But there is another side to that coin – see the Australian wildfires of 2009. Over 200 citizens were killed by wildfire because they decided not to leave when they should have. There are many other examples of stubbornness gone bad too.

            I believe you should be able to stay If you so choose. But if you DO decide to stay when directed to leave, please don’t expect law enforcement or firefighters to come and rescue you and your family if you suddenly decide you’ve bit off more than can chew. The direction to evacuate is for their safety as much as yours. And they don’t deserve to die because you made a bad choice.

             
          • Wayne Deja September 14, 2013 at 7:27 am #

            Ch….I understand where your coming from….but if I decided to stay,wouldn’t expect anyone to rescue me,or risk their lives if it were a bad decision for me to do so…but I like to think I could make the correct decision on my own whether to stay or go…sometimes it seems those setting up evacuations..or in some cases,just the opposite,trying to order people to stay when they shouldn’t(Port Authority in Tower # 2 on 9/11),the authorities are the ones either making the wrong decisions or maybe jumping the gun and being too cautious when it’s mot really warranted….we’ve all seen it happen,even in our small little towns here in the Owens Valley.

             
          • Benett Kessler September 14, 2013 at 9:39 am #

            I want to give the Inyo Sheriff’s Department credit for how they handled the fire that nearly burned the community of Independence in 2007. Fire was moving down the foothills of the Sierra
            toward the town. Officers came by and said we could voluntarily evacuate. Residents started to think about what they wanted to save – pets, pictures, important papers. Then when
            you could see flames rapidly advancing toward your property, it was time to go. We went to the Manzanar air strip and waited. Thankfully the wind shifted. Residents returned to
            their homes, no problems from deputies. They were nothing but helpful.
            Benett Kessler

             
  3. The Aggressive Progressive! September 12, 2013 at 10:10 am #

    Yes we need disaster preparedness, for we must be open to new information at all times even if it threatens our current belief system and hence our identity’s, sadly society today has failed to recognize this, and the established institutions continue to paralyze growth by preserving outdated social structures.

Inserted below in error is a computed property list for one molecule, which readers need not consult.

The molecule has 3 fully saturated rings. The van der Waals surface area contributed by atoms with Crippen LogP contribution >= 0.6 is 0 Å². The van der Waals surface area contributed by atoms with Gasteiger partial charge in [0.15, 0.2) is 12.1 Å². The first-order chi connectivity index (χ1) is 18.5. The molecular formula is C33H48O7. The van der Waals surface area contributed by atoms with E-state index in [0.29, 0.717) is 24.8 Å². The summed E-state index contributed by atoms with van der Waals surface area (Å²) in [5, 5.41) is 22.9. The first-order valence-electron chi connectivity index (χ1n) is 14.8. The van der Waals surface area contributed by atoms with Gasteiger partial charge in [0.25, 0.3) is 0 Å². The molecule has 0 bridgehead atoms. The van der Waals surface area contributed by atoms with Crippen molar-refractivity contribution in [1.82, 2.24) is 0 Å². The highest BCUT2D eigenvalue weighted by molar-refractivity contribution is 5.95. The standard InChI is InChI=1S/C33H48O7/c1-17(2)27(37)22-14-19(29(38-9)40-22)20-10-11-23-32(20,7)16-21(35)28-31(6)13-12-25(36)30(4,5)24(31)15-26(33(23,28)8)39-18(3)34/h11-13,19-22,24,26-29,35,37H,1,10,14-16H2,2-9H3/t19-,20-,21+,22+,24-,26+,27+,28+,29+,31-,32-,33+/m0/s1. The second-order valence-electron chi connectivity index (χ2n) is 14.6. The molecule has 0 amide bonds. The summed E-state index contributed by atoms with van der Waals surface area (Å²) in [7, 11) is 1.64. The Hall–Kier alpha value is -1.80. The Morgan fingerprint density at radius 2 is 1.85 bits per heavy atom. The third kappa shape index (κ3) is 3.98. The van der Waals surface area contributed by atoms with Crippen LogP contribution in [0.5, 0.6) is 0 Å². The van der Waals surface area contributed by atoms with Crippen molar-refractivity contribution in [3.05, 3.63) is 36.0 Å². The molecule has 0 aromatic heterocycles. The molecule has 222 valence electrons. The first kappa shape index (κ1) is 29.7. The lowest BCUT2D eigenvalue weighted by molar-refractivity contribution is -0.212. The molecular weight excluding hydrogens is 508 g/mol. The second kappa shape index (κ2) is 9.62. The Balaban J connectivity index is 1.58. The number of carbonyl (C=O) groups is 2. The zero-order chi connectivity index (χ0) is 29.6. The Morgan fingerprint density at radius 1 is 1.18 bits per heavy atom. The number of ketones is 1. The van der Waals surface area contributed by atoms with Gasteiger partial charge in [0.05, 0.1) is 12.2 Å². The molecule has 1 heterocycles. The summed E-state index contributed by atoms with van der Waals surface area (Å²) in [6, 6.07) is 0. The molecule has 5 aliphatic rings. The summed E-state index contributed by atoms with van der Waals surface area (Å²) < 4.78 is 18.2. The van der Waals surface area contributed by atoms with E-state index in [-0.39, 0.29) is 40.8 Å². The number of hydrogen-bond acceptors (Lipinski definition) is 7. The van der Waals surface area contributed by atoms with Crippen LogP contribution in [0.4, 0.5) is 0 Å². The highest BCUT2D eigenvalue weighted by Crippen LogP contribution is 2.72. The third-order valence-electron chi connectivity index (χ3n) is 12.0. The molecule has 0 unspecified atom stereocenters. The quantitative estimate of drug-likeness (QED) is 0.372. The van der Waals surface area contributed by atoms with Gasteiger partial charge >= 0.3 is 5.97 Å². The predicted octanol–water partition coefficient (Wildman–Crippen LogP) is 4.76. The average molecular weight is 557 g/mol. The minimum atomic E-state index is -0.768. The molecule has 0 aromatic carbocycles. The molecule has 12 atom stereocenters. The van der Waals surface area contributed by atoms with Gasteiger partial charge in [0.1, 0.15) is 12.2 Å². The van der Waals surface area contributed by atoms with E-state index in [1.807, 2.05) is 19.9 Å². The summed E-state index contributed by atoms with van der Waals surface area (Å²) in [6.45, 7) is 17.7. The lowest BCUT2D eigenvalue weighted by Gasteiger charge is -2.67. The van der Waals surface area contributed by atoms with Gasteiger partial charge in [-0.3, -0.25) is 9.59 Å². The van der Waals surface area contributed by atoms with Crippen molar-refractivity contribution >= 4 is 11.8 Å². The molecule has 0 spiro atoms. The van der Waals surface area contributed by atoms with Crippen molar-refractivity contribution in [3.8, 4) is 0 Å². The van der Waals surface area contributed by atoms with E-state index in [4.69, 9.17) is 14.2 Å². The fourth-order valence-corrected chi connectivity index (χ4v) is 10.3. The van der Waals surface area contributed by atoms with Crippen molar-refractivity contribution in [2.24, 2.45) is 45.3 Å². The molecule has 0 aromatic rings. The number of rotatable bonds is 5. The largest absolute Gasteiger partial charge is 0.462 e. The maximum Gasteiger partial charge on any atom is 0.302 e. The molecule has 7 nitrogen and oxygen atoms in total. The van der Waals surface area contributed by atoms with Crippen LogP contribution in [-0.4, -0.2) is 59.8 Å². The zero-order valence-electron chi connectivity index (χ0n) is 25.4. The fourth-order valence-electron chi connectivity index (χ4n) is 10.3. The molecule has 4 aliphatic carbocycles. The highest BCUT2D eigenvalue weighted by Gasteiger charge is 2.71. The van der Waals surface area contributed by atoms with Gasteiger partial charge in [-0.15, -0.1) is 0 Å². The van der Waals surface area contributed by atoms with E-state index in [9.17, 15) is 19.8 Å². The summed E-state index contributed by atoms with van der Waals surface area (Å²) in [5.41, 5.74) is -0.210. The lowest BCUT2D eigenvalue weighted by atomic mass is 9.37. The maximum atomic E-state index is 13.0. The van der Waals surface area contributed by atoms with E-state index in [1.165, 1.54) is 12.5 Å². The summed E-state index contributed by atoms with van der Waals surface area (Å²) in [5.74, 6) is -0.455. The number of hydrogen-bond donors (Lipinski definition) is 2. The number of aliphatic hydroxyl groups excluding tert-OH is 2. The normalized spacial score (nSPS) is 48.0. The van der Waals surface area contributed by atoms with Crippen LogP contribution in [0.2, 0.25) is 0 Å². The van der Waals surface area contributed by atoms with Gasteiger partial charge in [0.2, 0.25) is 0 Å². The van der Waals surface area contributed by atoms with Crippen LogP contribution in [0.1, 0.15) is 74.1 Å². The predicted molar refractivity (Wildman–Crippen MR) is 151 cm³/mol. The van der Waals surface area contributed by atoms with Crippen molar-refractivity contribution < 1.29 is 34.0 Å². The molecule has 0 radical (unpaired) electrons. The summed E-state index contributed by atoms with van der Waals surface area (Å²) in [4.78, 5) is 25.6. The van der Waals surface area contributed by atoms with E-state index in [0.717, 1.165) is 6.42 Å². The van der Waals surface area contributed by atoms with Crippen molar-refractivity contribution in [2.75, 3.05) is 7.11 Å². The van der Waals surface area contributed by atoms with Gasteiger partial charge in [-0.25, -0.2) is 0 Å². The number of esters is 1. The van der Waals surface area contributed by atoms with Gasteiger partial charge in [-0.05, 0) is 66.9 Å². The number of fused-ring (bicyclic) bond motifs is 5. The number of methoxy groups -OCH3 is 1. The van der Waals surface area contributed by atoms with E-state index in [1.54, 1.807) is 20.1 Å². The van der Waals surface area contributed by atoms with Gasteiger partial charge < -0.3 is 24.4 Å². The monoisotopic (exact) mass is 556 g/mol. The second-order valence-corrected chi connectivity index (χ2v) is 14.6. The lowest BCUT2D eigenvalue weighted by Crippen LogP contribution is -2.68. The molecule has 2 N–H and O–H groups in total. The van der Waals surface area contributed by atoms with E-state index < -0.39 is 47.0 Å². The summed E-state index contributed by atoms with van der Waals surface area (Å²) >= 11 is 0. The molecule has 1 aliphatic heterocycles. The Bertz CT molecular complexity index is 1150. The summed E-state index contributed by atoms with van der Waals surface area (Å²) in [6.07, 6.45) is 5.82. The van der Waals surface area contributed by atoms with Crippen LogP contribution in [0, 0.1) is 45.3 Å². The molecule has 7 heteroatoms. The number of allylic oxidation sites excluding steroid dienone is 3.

The american cultural tendency to resist change, and uphold existing institutions for the sake of identity, comfort, power and profit is COMPLETELY unsustainable and will only produce further imbalance, fragmentation, distortion and invariably destruction..
    So prepare my friends, sooner or later…..

    “All conditions and all circumstances in our lives are a result of a certain level of thinking. If we want to change the conditions and circumstances, we have to change the level of thinking that is responsible for it” -Albert Einstein-

     
  4. Tourbillon September 13, 2013 at 5:41 am #

    “The American cultural tendency to resist change”? That can be said only from a very parochial point of view that apparently has not been much burdened by international travel. America is known around the globe as a change leader, often ruefully in more tradition-bound cultures, which includes most cultures. People in general resist change, but people in America historically have been far less resistant to it than elsewhere. There is a reason Einstein emigrated here.

     
  5. Wayne Deja September 14, 2013 at 7:02 pm #

    Benett….I think since 2007,if I’m not mistaken,either that year or late 2006,when Bill Lutze was elected Sheriff,from what I can see myself,read in the newspaper and see here on The Sierra Wave,the ICSO has improved 100 %…my opinion…just sayin’……

     
    • Mark September 15, 2013 at 8:22 am #

      Sheriff Bill Lutze is a good man